Phrases Used then Forgotten

We can look, here at phrases and terms used once, then largely lost to us.

This particular set focus on the meanings and use of phrases in recent decades, that I have come across through mild journalistic reportings, a particular passionate area of rumouring and a hot bed of strange practices and beliefs.  And it is the latter which offers an unusual tie that connects these phrases, and why they popped up and then vanished.

(I had never heard of any of them before. and so far of all I have spoken to, there are only a few others from the area and time who feel something about feels distantly familiar but say they cannot remember. But i'm still asking)

There are further explorations to be included for some of the phrases.

The 1st one I'll show you takes us to 1974, appearing throughout Doncaster in South Yorkshire England.   5 separate instances can be sourced of when it was used.

1.   A "Seris Sa'la" meant -  to be dissatisfied with one's appetite at an all you can eat buffet (any cuisine, means locating that emotion, but to not linger on it.)

Connection -  A series of 'all you can eat street' stalls popped up around that time, in the town centre and then surrounding villages, until they suddenly disappeared and never returned.

Common sights (and this is verified by many) were of lots of people carrying trays of food back and forth.  A business woman from the time told me how:

"they really dominated your eyelinerfor a period. It felt like every curve of your ball** was being taken up with it, and all this whilst moving around the town centre at a steady pace. Always steady."

And when these stalls spread further, you would have seen people ferrying meals past your house, and across the racecourse, which would have been a right trek and a strong contender for why this didn't last.  Another local cafe owner at the time said to me:

"And they didn't rush, so it had took up more of your time when you realised you had been watching them.  But sumat were nice about it".

*   local term at the time meaning 'line of sight' 
** referring to the eye.

RUMOUR (dont know who started or spread it about) 

That a number of chefs on the days when working, would not eat, so that they "would not be affected by the 'energy' of the food that would be fiddling away inside them". {chef from that time remembers, without much prodding}.  This practice stemmed from the idea of objectivity when cooking and that by digesting and cooking at the same time, the 'lifeforce' of the eaten still resided and would affect you in many ways, mood, mentally and cookery.  And to what end would these effects take place from flesh and plant?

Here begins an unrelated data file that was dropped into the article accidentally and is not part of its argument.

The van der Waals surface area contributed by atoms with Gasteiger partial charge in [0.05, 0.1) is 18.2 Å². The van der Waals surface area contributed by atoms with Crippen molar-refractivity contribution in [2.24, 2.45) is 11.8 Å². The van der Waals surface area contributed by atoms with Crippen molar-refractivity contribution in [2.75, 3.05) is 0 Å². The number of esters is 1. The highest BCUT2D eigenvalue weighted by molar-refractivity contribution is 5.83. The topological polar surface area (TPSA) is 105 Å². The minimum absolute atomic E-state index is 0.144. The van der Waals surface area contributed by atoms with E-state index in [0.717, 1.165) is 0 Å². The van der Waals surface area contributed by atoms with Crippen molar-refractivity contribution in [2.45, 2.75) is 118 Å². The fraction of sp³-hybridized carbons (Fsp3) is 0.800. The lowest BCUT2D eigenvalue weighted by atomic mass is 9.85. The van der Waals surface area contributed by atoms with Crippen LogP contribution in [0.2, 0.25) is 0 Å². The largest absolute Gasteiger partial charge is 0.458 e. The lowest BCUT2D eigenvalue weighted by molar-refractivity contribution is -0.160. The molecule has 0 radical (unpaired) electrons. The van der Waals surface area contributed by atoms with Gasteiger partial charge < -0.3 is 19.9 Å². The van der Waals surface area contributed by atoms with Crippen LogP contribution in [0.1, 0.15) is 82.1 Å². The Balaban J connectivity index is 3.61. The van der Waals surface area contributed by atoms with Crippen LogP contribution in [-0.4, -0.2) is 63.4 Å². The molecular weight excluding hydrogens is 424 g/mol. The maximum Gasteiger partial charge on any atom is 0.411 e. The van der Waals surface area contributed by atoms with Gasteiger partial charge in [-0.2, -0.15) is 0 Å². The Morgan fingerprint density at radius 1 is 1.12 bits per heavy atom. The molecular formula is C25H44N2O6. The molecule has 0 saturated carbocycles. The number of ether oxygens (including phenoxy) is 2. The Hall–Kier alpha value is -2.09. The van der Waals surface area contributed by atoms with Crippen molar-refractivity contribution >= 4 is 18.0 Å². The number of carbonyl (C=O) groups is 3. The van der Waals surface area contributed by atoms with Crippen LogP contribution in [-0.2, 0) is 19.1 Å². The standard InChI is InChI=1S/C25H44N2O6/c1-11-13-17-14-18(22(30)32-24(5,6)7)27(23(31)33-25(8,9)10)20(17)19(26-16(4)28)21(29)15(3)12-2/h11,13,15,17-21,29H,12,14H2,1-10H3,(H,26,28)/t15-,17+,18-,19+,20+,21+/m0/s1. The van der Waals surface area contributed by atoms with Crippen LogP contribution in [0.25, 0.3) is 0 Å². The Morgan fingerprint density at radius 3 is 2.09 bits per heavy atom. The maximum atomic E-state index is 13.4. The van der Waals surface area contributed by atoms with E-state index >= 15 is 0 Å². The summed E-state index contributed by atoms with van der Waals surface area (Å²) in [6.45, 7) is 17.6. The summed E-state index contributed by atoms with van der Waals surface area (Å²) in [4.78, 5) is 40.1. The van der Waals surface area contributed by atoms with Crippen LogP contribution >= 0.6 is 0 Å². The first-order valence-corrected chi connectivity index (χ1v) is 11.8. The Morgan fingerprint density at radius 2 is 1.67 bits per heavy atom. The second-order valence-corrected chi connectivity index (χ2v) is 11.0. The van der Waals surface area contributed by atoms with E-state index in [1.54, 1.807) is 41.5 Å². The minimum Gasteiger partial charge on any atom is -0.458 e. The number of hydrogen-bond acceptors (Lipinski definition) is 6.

Malevolent or Benevolent? they were not taking any chances on either.


2.   There was a moment in 1973 England, when an awareness of smelling yourself, reared up, spread quickly and then disappeared

It's unclear whether this was used as empowerment or as an insult, but it's use points to a person enjoying smelling one's own bodily smells but feeling bad about it even though they are aware a lot, if not all people do (and said people would judge you).

So if this be you, you were then known to:

"Frequent the Roxy"

A RUMOUR (there are 2 surrounding this one) -   The mild one first.:

People who engaged in the blocking of noses for extended periods, then having massive "Smellathons".  These gatherings did exactly that, and you didn't need proof of blocked off smelling, they stressed you would only be fooling yourself.

The heavy stuff next, and it's rumoured device, that allowed the mouth and throat to breathe, whilst, the nose was kept on full sniff, constantly.  The 'sniff' was no more, replaced by a never ending snifffffffffffffffffffffffffffffffffffffffffffffffffffff etc. By a never ending 'f' on the end of 'sni', could this be connected to the phrase?.

Was this an addiction?

Was it an attempt to overload the senses?  And why?  Was it a distrust of the 5, and an attempt to move beyond?

Was it cos they couldnt get enough sniff, or was it to not be a slave to it?


3.    1975, England, Lichfield.   T shirts featuring men and women melding into one were made and rocked a cul de sac, I was told.  And at the same time, the following phrase existed:

To engage others in 'logic' or debate, unaware of each individual's personal perception is affecting and blocking truer communication is to - 

"sit with the widow"

4.   1989, London.

To mildly gurn involuntarily at the mention of something (in hope that they will do so) is to - 

"Ride the Sabbath"

5.  To empty a sack no matter it's contents, was known as - "Biting further than one can bite".  Didn't seem to catch on and was more commonly used as e.g -

"Oooh.  He's biting further than he can" 

6.  Wanting to reply to another when there exists no grudge, and you feel it would not be malicious on your part, but they could, nay, would be offended - so then always forever never doing so was known as 

"To Feather the Leather"

7.  To wipe the arse of another is  - 
"To shovel the soul"

8.  To pay your servant in berries and rolls is to - 

"Hunt your own flock".

[A note on this, the thread of locating and then not lingering seems to be a connection through some of these terms, which could be a tie to the ideas of  'movements' that existed.].

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